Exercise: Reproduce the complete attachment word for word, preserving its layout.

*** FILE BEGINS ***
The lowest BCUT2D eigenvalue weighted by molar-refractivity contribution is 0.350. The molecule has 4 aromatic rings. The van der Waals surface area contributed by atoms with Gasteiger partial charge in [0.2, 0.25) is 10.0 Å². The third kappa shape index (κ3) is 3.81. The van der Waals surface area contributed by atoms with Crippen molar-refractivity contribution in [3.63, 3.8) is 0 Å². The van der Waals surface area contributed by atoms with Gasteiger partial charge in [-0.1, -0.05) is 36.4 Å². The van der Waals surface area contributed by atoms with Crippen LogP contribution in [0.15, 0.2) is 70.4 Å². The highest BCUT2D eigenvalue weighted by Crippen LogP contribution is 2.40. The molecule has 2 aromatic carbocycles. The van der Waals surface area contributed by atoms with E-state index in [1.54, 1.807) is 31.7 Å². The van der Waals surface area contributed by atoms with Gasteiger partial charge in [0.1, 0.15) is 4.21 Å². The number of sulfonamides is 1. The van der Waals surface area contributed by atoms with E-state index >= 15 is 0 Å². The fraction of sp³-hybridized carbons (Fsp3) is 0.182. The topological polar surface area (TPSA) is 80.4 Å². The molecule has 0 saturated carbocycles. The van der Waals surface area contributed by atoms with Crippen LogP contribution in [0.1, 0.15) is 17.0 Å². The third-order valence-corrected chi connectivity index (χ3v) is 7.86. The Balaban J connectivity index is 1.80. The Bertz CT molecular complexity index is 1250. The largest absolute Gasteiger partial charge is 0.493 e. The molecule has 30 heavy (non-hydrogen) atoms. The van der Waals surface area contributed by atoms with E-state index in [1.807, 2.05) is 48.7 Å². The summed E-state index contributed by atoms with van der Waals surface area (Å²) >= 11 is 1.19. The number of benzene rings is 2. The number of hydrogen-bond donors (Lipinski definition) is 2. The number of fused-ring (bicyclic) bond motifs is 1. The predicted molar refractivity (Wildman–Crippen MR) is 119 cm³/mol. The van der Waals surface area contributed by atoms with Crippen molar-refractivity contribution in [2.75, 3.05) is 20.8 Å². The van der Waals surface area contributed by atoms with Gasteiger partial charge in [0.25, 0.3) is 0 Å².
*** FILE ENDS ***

The lowest BCUT2D eigenvalue weighted by molar-refractivity contribution is 0.350. The molecule has 4 aromatic rings. The van der Waals surface area contributed by atoms with Gasteiger partial charge in [0.2, 0.25) is 10.0 Å². The third kappa shape index (κ3) is 3.81. The van der Waals surface area contributed by atoms with Crippen molar-refractivity contribution in [3.63, 3.8) is 0 Å². The van der Waals surface area contributed by atoms with Gasteiger partial charge in [-0.1, -0.05) is 36.4 Å². The van der Waals surface area contributed by atoms with Crippen LogP contribution in [0.15, 0.2) is 70.4 Å². The highest BCUT2D eigenvalue weighted by Crippen LogP contribution is 2.40. The molecule has 2 aromatic carbocycles. The van der Waals surface area contributed by atoms with E-state index in [1.54, 1.807) is 31.7 Å². The van der Waals surface area contributed by atoms with Gasteiger partial charge in [0.1, 0.15) is 4.21 Å². The number of sulfonamides is 1. The van der Waals surface area contributed by atoms with E-state index >= 15 is 0 Å². The fraction of sp³-hybridized carbons (Fsp3) is 0.182. The topological polar surface area (TPSA) is 80.4 Å². The molecule has 0 saturated carbocycles. The van der Waals surface area contributed by atoms with Crippen LogP contribution in [0.1, 0.15) is 17.0 Å². The third-order valence-corrected chi connectivity index (χ3v) is 7.86. The Balaban J connectivity index is 1.80. The Bertz CT molecular complexity index is 1250. The largest absolute Gasteiger partial charge is 0.493 e. The molecule has 30 heavy (non-hydrogen) atoms. The van der Waals surface area contributed by atoms with E-state index in [1.807, 2.05) is 48.7 Å². The summed E-state index contributed by atoms with van der Waals surface area (Å²) >= 11 is 1.19. The number of benzene rings is 2. The number of hydrogen-bond donors (Lipinski definition) is 2. The number of fused-ring (bicyclic) bond motifs is 1. The predicted molar refractivity (Wildman–Crippen MR) is 119 cm³/mol. The van der Waals surface area contributed by atoms with Crippen molar-refractivity contribution in [2.75, 3.05) is 20.8 Å². The van der Waals surface area contributed by atoms with Gasteiger partial charge in [0.25, 0.3) is 0 Å².